Appletons' Cyclopædia of American Biography/Raphall, Morris Jacob
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Raphall, Morris Jacob
|Edition of 1900. See also Morris Jacob Raphall on Wikipedia, and our Appletons' Cyclopædia of American Biography disclaimer.|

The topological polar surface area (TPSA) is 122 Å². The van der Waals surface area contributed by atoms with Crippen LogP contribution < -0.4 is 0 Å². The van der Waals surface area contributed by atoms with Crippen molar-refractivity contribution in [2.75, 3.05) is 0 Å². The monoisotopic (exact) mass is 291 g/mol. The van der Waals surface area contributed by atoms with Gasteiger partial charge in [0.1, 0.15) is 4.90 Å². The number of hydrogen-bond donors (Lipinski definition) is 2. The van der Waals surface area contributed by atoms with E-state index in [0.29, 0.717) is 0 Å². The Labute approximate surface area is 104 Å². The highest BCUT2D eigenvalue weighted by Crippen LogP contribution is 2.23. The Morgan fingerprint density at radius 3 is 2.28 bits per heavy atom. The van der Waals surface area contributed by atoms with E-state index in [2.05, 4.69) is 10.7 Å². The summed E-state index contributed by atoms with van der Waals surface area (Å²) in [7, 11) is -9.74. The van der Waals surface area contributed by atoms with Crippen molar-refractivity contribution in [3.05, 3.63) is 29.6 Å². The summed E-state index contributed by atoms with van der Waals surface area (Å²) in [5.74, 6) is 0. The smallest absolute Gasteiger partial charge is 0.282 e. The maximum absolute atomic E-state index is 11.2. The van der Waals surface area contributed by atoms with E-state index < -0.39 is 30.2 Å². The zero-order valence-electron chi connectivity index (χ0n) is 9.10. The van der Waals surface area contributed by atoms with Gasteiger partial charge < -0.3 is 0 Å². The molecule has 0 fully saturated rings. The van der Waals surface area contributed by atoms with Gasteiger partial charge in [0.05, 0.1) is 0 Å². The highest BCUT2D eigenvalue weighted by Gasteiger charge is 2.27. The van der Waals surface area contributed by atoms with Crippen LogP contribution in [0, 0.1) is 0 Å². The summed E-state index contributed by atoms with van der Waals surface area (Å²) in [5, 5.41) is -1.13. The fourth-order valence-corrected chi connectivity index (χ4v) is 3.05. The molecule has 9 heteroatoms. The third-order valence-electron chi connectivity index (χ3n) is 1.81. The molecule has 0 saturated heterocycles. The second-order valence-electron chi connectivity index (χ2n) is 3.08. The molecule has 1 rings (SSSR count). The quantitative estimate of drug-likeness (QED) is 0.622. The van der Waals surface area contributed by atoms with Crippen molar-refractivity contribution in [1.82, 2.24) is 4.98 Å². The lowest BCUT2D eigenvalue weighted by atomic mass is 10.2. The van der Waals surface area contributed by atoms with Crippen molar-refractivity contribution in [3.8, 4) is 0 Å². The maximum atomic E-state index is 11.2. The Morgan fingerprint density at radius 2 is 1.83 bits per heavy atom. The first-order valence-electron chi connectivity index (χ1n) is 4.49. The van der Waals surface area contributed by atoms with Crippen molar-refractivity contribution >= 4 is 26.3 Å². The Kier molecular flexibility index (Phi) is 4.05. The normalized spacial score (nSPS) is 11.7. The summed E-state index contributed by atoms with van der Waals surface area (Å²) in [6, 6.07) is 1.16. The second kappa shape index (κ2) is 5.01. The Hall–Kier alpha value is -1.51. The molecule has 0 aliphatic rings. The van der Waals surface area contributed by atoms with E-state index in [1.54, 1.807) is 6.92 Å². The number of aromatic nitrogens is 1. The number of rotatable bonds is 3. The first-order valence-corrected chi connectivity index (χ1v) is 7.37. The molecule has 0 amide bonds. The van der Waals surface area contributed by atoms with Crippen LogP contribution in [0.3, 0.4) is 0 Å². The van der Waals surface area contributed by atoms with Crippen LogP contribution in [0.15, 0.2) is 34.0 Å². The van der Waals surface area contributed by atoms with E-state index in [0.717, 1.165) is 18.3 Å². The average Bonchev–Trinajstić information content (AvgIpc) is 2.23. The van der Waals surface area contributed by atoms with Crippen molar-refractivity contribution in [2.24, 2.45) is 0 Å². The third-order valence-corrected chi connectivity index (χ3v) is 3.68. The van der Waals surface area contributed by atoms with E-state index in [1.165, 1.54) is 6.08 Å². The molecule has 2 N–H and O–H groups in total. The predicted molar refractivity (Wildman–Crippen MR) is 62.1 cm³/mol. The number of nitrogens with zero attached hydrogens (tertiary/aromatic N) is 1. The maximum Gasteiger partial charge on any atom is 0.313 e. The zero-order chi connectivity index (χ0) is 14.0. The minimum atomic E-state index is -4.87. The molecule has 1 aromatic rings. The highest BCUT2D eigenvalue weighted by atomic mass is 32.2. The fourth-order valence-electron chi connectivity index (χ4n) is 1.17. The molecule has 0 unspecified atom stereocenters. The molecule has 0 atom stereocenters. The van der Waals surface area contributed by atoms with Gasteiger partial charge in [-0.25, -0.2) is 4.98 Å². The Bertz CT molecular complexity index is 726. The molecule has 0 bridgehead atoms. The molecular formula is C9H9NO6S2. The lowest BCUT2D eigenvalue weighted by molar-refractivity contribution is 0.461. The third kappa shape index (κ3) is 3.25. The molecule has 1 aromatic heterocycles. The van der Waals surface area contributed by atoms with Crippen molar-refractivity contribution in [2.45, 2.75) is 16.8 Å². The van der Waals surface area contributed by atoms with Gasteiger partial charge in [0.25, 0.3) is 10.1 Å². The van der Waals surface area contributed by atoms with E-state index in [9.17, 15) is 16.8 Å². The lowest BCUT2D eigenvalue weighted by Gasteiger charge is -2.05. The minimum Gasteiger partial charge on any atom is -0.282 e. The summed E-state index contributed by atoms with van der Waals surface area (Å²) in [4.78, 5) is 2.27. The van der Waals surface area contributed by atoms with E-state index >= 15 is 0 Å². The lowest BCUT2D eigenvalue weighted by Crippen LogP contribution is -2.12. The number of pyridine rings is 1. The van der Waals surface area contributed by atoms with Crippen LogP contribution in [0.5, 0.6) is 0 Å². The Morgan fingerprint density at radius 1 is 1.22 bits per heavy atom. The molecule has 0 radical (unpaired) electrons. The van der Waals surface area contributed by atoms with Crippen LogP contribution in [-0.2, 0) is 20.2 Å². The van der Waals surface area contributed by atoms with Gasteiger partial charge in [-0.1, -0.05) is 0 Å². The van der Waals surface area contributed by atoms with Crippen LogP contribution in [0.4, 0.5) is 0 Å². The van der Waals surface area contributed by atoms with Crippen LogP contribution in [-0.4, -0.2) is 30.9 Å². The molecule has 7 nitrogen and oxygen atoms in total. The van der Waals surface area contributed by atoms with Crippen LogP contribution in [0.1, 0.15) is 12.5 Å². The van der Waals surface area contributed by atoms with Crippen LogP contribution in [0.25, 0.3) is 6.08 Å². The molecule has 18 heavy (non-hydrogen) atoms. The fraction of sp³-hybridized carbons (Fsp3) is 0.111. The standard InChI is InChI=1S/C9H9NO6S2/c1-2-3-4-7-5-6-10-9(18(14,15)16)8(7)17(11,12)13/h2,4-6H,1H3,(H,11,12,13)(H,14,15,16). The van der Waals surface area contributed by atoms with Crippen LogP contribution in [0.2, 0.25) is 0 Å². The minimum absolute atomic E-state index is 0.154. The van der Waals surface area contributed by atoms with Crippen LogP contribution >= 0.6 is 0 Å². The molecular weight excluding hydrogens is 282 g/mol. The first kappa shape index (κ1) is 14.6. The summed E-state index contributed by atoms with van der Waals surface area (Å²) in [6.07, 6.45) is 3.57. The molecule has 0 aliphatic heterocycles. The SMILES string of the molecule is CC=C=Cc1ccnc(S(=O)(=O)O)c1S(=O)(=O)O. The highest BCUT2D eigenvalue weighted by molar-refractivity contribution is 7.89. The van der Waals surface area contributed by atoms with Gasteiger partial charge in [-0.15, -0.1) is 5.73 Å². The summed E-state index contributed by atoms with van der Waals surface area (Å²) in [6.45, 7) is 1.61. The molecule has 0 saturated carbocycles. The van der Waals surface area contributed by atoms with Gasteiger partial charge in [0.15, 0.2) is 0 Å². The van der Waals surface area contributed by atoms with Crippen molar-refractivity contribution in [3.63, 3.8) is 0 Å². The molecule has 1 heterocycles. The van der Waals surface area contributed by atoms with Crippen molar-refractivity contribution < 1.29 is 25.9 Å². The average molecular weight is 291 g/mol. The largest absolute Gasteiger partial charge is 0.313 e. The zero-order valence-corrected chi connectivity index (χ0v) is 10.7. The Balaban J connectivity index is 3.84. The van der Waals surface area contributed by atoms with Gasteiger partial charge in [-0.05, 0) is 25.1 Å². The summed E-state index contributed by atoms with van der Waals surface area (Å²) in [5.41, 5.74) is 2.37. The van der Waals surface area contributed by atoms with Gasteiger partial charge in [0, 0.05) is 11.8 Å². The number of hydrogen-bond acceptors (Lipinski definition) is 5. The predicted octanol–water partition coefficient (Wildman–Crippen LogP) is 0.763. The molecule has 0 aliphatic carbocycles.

RAPHALL, Morris Jacob, clergyman, b. in Stockholm, Sweden, in September, 1798; d. in New York city, 23 June, 1868. He was educated for the Jewish ministry in the college of his faith in Copenhagen, in England, where he went in 1812, and afterward in the University of Giessen, where he studied in 1821-'4. He returned to England in 1825, married there, and made that country his home. In 1832 he began to lecture on biblical Hebrew poetry, attaining a high reputation, and in 1834 he established the “Hebrew Review,” the first Jewish periodical in England. He went to Syria in 1840 to aid in investigating persecutions of the Jews there, and became rabbi of the Birmingham synagogue in 1841. He was an active advocate of the removal of the civil disabilities of the Jews, aided in the foundation of the Hebrew national school, and was an earnest defender of his religion with voice and pen. In 1849 he accepted a call from the first Anglo-German Jewish synagogue in New York city, in Greene street, and several years later he became pastor of the congregation B'nai Jeshurun, with which he remained till his death. On leaving Birmingham for this country he was presented with a purse of 100 sovereigns by the mayor and citizens, and an address thanking him for his labors in the cause of education. Dr. Raphall was a voluminous writer, and also translated many works into English from Hebrew, German, and French. The University of Giessen gave him the degree of Ph. D. after the publication of his translation of the “Mishna,” which he issued jointly with Rev. D. A. de Sola, of London (1840). His principal work was a “Post-Biblical History of the Jews,” a collection of his lectures on that subject (2 vols., New York, 1855; new ed., 1866). His other books include “Festivals of the Lord,” essays (London, 1839); “Devotional Exercises for the Daughters of Israel” (New York, 1852); “The Path to Immortality” (1859); and “Bible View of Slavery,” a discourse (1861). He also undertook, with other scholars, an annotated translation of the Scriptures, of which the volume on “Genesis” was issued in 1844.